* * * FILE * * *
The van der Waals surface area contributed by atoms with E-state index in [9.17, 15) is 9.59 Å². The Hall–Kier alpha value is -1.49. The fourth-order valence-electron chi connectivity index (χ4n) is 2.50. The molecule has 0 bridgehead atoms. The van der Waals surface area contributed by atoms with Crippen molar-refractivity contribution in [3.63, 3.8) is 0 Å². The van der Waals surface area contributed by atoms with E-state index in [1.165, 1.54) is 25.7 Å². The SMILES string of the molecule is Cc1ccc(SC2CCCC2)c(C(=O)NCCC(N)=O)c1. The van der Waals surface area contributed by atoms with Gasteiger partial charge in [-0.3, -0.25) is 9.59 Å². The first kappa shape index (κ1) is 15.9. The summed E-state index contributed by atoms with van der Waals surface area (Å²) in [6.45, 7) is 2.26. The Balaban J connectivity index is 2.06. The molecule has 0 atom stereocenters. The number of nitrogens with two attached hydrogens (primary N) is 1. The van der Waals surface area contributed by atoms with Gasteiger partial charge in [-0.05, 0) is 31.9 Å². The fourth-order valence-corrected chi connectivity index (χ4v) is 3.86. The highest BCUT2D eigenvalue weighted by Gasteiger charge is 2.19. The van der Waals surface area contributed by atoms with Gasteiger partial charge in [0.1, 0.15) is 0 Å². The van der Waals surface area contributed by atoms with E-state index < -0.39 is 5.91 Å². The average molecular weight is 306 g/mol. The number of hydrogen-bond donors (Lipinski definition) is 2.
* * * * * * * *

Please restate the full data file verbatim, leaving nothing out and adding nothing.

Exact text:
The van der Waals surface area contributed by atoms with E-state index in [9.17, 15) is 9.59 Å². The Hall–Kier alpha value is -1.49. The fourth-order valence-electron chi connectivity index (χ4n) is 2.50. The molecule has 0 bridgehead atoms. The van der Waals surface area contributed by atoms with Crippen molar-refractivity contribution in [3.63, 3.8) is 0 Å². The van der Waals surface area contributed by atoms with E-state index in [1.165, 1.54) is 25.7 Å². The SMILES string of the molecule is Cc1ccc(SC2CCCC2)c(C(=O)NCCC(N)=O)c1. The van der Waals surface area contributed by atoms with Gasteiger partial charge in [-0.3, -0.25) is 9.59 Å². The first kappa shape index (κ1) is 15.9. The summed E-state index contributed by atoms with van der Waals surface area (Å²) in [6.45, 7) is 2.26. The Balaban J connectivity index is 2.06. The molecule has 0 atom stereocenters. The number of nitrogens with two attached hydrogens (primary N) is 1. The van der Waals surface area contributed by atoms with Gasteiger partial charge in [-0.05, 0) is 31.9 Å². The fourth-order valence-corrected chi connectivity index (χ4v) is 3.86. The highest BCUT2D eigenvalue weighted by Gasteiger charge is 2.19. The van der Waals surface area contributed by atoms with Gasteiger partial charge in [0.1, 0.15) is 0 Å². The van der Waals surface area contributed by atoms with E-state index < -0.39 is 5.91 Å². The average molecular weight is 306 g/mol. The number of hydrogen-bond donors (Lipinski definition) is 2.